A Comic That 'Haunted' Denis Villeneuve For Decades Inspired A Piece Of Dune 2 Tech

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Few artists have etched imaginatively vivid, intricate Lovecraftian worlds like French comic artist Philippe Druillet, whose "The 6 Voyages of Lone Sloane" — arguably his magnum opus — emerges as the culmination of his intense innovation. This wild, sprawling comic takes place 800 years after an event dubbed The Great Fear and follows a wandering space traveler named Lone Sloane, whose capture by an otherworldly entity propels him on a mind-melting journey to beautiful, horrifying realms. Through Sloane's gaze, we are privy to worlds that are beyond comprehension, comprising alien citadels, technological landfills as far as the eye can see, and massive, obsessively detailed beings who exist between the states of man and machine. Druillet's storytelling hones in on traditional sci-fi space horror tropes taken to the extreme, where the cosmic artwork eclipses narration with its intention to shock and provoke.

As Sloane wanders through the wide cosmos and encounters terrifying beings and entire civilizations that highlight the wonders and pitfalls of technological commodification, it becomes clear that Druillet's world is tinged with a sense of futuristic absurdity. A similar sentiment dominates Frank Herbert's "Dune" novels, which span across decades and portray the rise and fall of empires, the advent of a so-called messiah, and the cyclical repercussions of a holy war that changes the face of the Known Universe. Although Herbert and Druillet use different means to weave these worlds, and the latter is undoubtedly more daring in his treatment of the genre, the merging of these worlds was inevitable.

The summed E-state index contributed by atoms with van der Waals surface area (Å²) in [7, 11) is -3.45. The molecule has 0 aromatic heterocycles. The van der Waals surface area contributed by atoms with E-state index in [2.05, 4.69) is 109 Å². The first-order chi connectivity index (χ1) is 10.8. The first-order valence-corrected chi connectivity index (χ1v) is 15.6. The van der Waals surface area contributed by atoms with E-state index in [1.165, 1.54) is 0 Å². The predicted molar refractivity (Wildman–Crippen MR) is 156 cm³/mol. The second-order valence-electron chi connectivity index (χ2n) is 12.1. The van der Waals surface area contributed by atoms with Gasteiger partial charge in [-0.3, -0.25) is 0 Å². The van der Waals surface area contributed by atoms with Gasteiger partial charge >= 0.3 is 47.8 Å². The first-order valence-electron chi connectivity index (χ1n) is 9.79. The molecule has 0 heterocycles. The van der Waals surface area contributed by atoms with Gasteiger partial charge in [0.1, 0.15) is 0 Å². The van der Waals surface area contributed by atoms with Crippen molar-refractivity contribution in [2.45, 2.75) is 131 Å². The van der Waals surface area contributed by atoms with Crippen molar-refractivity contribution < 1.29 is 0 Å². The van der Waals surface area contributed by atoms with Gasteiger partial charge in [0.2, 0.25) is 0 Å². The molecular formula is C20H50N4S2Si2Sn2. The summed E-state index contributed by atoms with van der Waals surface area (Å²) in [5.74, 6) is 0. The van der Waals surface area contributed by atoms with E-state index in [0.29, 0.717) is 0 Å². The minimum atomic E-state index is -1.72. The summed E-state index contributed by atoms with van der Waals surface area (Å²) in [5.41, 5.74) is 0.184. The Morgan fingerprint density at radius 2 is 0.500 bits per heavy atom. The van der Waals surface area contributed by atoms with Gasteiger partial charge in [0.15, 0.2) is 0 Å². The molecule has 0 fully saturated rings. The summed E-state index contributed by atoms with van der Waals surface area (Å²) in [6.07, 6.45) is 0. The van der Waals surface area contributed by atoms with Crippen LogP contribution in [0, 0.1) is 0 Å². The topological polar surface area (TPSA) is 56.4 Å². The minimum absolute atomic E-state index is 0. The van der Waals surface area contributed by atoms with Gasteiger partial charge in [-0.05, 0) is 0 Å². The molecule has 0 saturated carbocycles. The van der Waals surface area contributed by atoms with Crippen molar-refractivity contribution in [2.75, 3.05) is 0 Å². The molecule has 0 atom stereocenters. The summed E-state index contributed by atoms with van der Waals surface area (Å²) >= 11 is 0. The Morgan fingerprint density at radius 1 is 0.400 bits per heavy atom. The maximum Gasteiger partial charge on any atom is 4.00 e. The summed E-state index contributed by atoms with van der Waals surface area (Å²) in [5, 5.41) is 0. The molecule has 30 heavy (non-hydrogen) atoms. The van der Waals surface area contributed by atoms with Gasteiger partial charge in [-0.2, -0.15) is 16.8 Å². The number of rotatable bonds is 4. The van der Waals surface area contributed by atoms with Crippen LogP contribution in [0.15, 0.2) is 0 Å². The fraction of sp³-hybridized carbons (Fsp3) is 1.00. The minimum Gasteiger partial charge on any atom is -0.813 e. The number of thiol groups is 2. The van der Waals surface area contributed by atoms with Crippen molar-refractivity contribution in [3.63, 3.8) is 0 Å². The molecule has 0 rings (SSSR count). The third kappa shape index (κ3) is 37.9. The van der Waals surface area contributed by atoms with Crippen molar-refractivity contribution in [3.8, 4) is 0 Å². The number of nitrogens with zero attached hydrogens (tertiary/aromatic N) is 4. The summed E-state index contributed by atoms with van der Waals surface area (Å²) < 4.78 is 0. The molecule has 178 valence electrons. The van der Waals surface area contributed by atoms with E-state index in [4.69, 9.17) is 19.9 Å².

This merging was made possible by Denis Villeneuve, both a Herbert and Druillet fan, who was inspired by a disturbing piece of technology from "The 6 Voyages of Lone Sloane," which he ended up incorporating in "Dune: Part Two."

A key piece of Harkonnen technology in Dune was inspired by Druillet's comic

"The Art and Soul of Dune: Part Two," which maps Villeneuve's creative process during the making of "Dune: Part Two," ventures into the environmental artistry that contributes to the film's expansive, tactile world, including costume designs, overlooked props, and digital effects that helped Arrakis come to life. Among these insights is a closer look into the Harkonnen base at the Arakeen fortress, where Count Rabban (Dave Bautista) throws a temper tantrum as his control over the desert planet gradually slips. The centerpiece of these scenes is a massive holographic console, dubbed the Solido Console, where Rabban tracks the position of his fleet in real time to monitor progress on Arrakis.

"Dune: Part Two" producer Tanya Lapointe, the author of the book, explains how Villeneuve was inspired by a particular tech from "The 6 Voyages of Lone Sloane" that was crafted into the ominous-looking facial tech that the Harkonnen console operators donned:

"Denis further wanted to develop the strangeness of these scenes by adding Harkonnen console operators hypnotically calling out geographical coordinates, as though accessing the information from a deep trance-like state. The inspiration for the facial prop they wear is from 'The 6 Voyages of Lone Sloane,' by French comic book artist Philippe Druillet."

Villeneuve expanded upon the eerie nature of the original tech, which "looks like it's been glued to the skin," evoking a melding of flesh and machine, and the gradual erosion of humanity. "I've been haunted by this image for the past 45 years. I love the complexity of it, and how it transforms humans into insects," the director said, which aptly captures how the Harkonnens function as a society, reducing people to cogs in a machine even outside the heavily-industrialized capital of Giedi Prime.